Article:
What if there was one thing that could pave the way for more women leaders in today’s workplace? What if that one thing didn’t cost much beyond a little time and effort? What if that one thing was something that should already be happening, whether leadership is the ultimate goal or not?
If you were a leader, would you do it?
Well, if you are so inclined – here’s hoping – you can. I’m not spinning you a fairytale. This isn’t a clever lead-in to a soap box filled with cotton candy-colored, gender parity-fueled dreams. It’s real. The one thing that leaders can do to advance women into leadership roles is – ta da – have career conversations.
I know. You were expecting something dramatic, right? Something with stars, spangles, at least a little glitter and shine. But that’s it. Talk. And talk purposefully with a developmental eye toward the future.
It doesn’t seem like much, but according to “Women, We Have a Problem,” a new study from Right Management, career conversations will do a lot to help women advance in the workplace. The study surveyed 2,200 women in 15 countries, and data reveals only one in four women have regular career conversations with their manager on how to develop leadership skills. I wonder what that number is for men? 3 out of 4? 3.5 maybe? Worse, 1 in 5 women have ongoing career conversations with their manager, and one in five women have never had an assessment of their skills.
But in the way of all why-the-hell-didn’t-I-think-of-that-it’s-so-freakin’-simple ideas, having more career conversations makes perfect sense. I mean, how else can managers identify a woman’s strengths and figure out how to exploit them? How else can we – I too am a manager – identify a woman’s weaknesses and target developmental opportunities to elevate her skills? How else can we suss out which roles she is best suited for, which ones she’s interested in, and create a plan to get her on the leadership track?
Career conversations – bless their intrinsically simple little hearts – essentially guide a woman’s work life in the right direction. Of those surveyed, women revealed the only “regular” time they have career conversations is during their reviews. And sadly, we all know in many companies, reviews only happen annually. That’s way, way too late for any kind of meaningful learning or performance improvement – let alone a leadership development chat – to take place.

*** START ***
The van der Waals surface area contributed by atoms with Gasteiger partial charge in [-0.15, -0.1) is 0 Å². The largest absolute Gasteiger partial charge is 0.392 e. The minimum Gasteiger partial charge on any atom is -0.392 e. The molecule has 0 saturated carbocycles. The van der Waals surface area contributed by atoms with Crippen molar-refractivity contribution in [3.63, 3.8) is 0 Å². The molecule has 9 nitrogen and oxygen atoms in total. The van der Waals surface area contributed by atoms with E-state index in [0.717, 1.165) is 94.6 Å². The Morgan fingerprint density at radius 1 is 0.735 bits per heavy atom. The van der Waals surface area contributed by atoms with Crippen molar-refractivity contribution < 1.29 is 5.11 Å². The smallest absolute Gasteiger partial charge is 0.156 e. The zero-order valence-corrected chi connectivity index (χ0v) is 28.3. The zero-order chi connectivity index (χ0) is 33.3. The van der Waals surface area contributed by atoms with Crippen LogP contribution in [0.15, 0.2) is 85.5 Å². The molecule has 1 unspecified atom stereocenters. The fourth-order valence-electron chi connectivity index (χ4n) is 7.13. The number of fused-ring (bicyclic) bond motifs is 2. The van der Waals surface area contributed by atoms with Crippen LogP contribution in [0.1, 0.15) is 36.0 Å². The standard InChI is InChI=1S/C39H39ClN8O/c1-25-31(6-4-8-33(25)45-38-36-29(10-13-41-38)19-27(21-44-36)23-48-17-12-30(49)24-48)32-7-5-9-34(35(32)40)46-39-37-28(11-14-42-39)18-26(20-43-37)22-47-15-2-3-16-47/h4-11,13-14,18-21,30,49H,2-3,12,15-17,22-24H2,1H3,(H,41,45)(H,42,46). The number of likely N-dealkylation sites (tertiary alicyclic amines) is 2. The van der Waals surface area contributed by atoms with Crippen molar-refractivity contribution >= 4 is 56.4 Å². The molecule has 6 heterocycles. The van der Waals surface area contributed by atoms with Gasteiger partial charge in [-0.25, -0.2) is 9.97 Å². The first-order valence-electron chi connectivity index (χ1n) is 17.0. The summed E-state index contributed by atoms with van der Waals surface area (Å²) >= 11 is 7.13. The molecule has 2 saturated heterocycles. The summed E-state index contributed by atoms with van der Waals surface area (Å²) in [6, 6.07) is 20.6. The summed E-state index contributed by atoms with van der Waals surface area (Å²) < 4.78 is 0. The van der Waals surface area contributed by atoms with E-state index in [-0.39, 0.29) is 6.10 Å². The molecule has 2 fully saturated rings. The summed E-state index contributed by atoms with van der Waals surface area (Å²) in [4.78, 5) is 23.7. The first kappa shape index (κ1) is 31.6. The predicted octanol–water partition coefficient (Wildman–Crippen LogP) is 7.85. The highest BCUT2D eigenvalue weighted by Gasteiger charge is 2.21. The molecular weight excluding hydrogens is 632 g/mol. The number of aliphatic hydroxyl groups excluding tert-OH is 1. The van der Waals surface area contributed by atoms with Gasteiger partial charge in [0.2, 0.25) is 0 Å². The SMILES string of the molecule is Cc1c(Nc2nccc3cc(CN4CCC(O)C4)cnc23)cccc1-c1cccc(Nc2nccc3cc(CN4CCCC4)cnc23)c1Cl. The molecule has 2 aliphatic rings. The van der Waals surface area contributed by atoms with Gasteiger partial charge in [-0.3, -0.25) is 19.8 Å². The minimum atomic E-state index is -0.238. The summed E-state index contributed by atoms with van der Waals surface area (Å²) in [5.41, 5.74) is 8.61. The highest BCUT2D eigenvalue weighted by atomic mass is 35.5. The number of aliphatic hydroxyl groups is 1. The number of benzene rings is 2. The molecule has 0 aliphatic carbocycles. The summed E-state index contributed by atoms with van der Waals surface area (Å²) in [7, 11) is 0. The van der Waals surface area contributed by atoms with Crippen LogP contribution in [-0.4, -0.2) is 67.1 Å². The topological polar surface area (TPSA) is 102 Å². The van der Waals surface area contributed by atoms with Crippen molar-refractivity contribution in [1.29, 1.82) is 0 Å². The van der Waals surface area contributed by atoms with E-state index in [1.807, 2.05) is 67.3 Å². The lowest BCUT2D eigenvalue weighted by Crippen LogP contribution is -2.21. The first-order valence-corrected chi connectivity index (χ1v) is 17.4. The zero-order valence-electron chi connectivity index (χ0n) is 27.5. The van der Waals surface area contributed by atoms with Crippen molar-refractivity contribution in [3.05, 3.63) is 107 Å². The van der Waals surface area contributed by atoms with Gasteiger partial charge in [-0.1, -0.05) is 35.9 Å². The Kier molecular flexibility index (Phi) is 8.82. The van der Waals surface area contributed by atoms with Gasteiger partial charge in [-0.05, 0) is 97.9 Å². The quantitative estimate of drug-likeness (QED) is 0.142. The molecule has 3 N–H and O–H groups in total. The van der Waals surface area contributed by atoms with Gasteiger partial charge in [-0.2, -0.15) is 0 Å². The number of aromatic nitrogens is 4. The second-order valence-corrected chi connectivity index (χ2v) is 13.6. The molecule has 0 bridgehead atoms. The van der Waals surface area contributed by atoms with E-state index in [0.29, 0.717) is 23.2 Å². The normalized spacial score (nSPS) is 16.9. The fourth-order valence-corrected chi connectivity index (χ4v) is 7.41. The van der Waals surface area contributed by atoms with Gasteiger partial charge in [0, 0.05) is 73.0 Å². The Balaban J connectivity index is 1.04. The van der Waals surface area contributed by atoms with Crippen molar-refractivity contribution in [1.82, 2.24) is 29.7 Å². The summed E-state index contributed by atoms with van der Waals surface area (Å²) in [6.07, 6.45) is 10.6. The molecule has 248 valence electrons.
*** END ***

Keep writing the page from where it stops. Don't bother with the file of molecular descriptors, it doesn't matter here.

Study data showed:
- 82 percent of women would be more engaged if they had regular career conversations
- 75 percent would be more inclined to stay with their current employer; and
- 78 percent would share their ideas more freely.
See? That’s what I meant when I said these conversations should be happening regularly whether leadership is the goal or not. Regular sessions with a manager can impact engagement, performance, creativity, discretionary effort and retention.
Right Management offered a video summarizing the data. It also pointed out there is an illusion of progress in this struggle toward gender parity in leadership. Stats showing that women outnumber male college grads in 95 of 144 countries, or that women on boards in European countries have nearly doubled in the past five years are great. But – and this is a big but – the number of senior positions held by women has risen just 3 percent in the past five years, to a whopping 24 percent. *Do you hear crickets chirping right now? You should.*
The sad stat is, 40 percent more women want to have career conversations. So, what’s stopping them? Let’s assume – since they have the power to do something about it – that managers are the barrier. Get it together, y’all. Open that door. Start asking questions. Establish clear performance expectations. Formally recognize contributions. Create a timeline for progress and development complete with formal learning, stretch assignments, mentors, sponsors, accountability, the whole bit.
Of course, women need to be more vocal in career conversations as well – a closed mouth doesn’t get fed. But it certainly wouldn’t hurt if the company culture made women feel comfortable discussing career advancement. Too many, I find, are okay with women remaining firmly entrenched in their roles as worker bees. So many of us have value because we get things done, and keep things working smoothly – without any power, authority or strategic input. That’s a huge, sexist waste of talent.
Great leadership or career advancement solutions for women don’t have to be elaborate or complex, and they don’t have to be expensive. And please believe I recognize how ironic it is that talking is what it may ultimately take to ensure that women take on the roles so many of us want, and so many of our organizations need filled. But hey. If all it takes to start the ball rolling is a conversation…